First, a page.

What is ending?

I read this piece at December’s Desert Split Open Mic and some in attendance were kind enough to ask that I post the text. I have a funny relationship with this one – it came out of me in a rush, stream of consciousness, and I didn’t monkey with it much afterwards. I let it say what it had to say. I worry that it’s too dark, and it is, and so are these times. Thankfully, not every minute of them! There are good things happening all around, too, and today’s open mic was one of them. The quality of the work and the camaraderie among readers overwhelmed me with gratitude. I hope my work connects with those who need it. If you’re in or near Joshua Tree, California, come see us next time: Sunday January 16, 2022. 

What is ending:
The month,
the year,
the second year of Covid,
my hope that things will go back to normal.
What is ending is my ability to write a sentence like that while pretending “normal” is not a useless word and concept, that life was not chaotic and hard before, too hard for too many people. Unjust.
I guess what I mean is, I long for a return to the familiar.
I should know better. I wrote it myself, in a novel, six years ago: “No, there is no doubling-back. Life keeps scrolling forward, like a conveyor belt through a factory, but always in one direction, always forward.”
Life goes on, so I believed progress was inevitable. I was sure.

I am no longer sure.
What is ending is a year that began with a violent assault on Congress, the Capitol building, and our Constitutional process.
What is ending is democracy, maybe.
And safe, legal abortions.
What is ending is my tolerance for half-assed allyship, polite silence to keep the peace. Spare me that betrayal. Spare me the cowardice of casual bigotry and willful ignorance.
What is ending is my belief that progress will progress as quickly as I wish it would.
My little-girl fantasies of a feminist future, You and Me Are Free to Be…
a bit more free, but not equal, not yet. Be patient, little girl, wait your turn, wait for the pendulum to swing back again, again.
Hopefully in my lifetime.
Because I am no longer a little girl but a middle-aged woman who is tired.
What is ending is my will to keep climbing up onto my high horse
or even a soapbox
or out of bed, some days.
What is ending is my habit of pretending I am okay when
I am not okay and
have not been for a while.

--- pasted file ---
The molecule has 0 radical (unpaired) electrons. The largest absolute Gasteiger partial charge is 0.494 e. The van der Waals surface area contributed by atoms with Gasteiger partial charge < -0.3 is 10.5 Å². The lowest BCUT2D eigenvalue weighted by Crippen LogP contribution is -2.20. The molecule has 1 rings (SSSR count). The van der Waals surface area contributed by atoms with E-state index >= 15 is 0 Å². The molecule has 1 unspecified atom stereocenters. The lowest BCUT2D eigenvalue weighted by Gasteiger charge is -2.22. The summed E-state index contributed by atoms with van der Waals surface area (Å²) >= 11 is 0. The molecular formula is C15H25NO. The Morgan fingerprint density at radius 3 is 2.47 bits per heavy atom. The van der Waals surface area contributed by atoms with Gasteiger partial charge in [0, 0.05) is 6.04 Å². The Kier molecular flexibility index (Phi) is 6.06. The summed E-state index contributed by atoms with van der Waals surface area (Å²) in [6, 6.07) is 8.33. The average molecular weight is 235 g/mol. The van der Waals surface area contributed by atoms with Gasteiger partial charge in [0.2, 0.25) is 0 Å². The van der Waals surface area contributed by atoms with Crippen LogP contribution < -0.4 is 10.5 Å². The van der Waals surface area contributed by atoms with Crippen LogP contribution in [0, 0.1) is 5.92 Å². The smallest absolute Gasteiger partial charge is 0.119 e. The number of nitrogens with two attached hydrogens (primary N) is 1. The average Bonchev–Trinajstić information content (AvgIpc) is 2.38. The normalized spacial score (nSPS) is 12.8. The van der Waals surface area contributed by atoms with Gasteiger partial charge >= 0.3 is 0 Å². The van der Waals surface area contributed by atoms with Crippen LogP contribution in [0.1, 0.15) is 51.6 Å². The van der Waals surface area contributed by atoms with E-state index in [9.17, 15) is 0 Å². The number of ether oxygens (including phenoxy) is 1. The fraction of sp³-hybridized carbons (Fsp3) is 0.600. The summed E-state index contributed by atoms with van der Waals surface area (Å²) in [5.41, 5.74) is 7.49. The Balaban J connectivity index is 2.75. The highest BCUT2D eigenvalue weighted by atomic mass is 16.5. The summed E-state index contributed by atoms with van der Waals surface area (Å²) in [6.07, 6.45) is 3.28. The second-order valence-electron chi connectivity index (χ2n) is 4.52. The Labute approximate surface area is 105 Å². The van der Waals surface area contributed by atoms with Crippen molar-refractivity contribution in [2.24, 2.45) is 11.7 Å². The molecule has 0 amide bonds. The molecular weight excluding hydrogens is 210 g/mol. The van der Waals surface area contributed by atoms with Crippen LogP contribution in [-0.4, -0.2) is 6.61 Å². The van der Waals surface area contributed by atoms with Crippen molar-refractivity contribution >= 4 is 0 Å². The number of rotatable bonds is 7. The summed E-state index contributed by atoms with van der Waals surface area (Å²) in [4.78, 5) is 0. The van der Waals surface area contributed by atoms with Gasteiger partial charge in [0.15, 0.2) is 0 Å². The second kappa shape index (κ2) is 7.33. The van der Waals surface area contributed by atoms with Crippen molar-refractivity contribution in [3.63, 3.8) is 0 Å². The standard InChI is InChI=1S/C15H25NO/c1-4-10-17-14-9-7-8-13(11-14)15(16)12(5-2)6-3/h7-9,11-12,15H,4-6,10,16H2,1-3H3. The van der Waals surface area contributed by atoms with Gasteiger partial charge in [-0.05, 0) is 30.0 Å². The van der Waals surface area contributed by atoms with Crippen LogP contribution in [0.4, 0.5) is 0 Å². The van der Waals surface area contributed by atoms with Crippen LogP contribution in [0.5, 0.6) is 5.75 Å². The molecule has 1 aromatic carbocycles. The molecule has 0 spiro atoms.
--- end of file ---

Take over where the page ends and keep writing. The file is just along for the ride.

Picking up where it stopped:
January 6th is what broke me. I wrote about that in order to help purge the trauma – because that is what I do, the only thing that ever helps, I write – and, yes, it was trauma, our collective trauma and grief, shock and terror and also we are pissed off and that takes a toll, too, being pissed off every day for four years and more, and more.
It is terrible, what that man did to us.
What is ending is my patience with anyone who won’t admit that much, at least.
Who won’t admit that it was trauma when he talked about grabbing pussies and was elected President anyway.
“Indelible in the hippocampus is the laughter,” said Christine Blasey Ford, who was disbelieved while Kavanaugh became a Supreme Court Justice.
It takes a toll, it takes a toll. Every woman’s pain is mine.
Empathy could save us, save the world, but all the empaths are writhing in lonely agony, holed up and holding themselves in desperate, self-imposed quarantine so that they might survive this, they might survive feeling everything that is ugly, unkind, selfish, and violent. Too many empaths are curled into fetal positions, inside, while outside, their mouths keep smiling through well-meant lies like, “I’m fine, how are you? I’m getting used to this now; It’s not so bad now.”
What is ending is my ability to smile when I don’t mean it. Maybe I am getting used to my mouth settling into a hard, flat line when it is hidden behind a mask. Come, look me in the eyes if you must know the truth. You will see that what is ending is everything, as it always is, for me and for you.
-Susan Rukeyser, December 2021

Supplemental Log

My brief interview with the Simultaneous Times podcast’s Supplemental Log is now live! If you have about 15 minutes, I’d be honored if you listened to me describe my approach to writing, what I’m trying to do as a literary event facilitator, what problems I ran into when writing sci-fi for the first time, and more.

The Supplementary Log features interviews with the authors and musicians of the Simultaneous Times podcast. Simultaneous Times is a monthly science fiction podcast produced by Space Cowboy Books in Joshua Tree, California. So far, they’ve produced 2 stories of mine with full cast recordings and original music. They’re making great stuff every month and I hope you’ll subscribe, as I do.

Interview – Simultaneous Times Podcast, Supplementary Log #16


From The Angels to Snakes Simultaneous Times, episode #14:

We Have Your Connie Moody Simultaneous Times, episode #18:

Writing, Frenzy.

In 2017, I moved home to the Mojave, although I grew up in Connecticut. I’ve been in a writing frenzy ever since, trying new things, playing with form, opening up to everything I might want (need) to write. Lately, it seems my words are landing with enthusiastic publishers, and that is so good I almost don’t want to say it out loud lest I jinx it.

Today, Pine Hills Review published my little story-as-answering-machine-message Neighborhood Watch, circa 2009. Just last week, The Weeklings posted my short, satirical and all-too-timely piece What’s Your Problem with Joe Biden? Last month, my contemplative, desert-y flash I Was a Pink Bath Bomb went up at Mojave He[art] Review.

I even tried my hand at sci-fi and wrote From The Angels to Snakes, which was performed with a full cast and original music on the Simultaneous Times podcast.

As always, a full list of my publications can be found HERE.

I am (forever) grateful to all those who publish, produce, read, and share my words.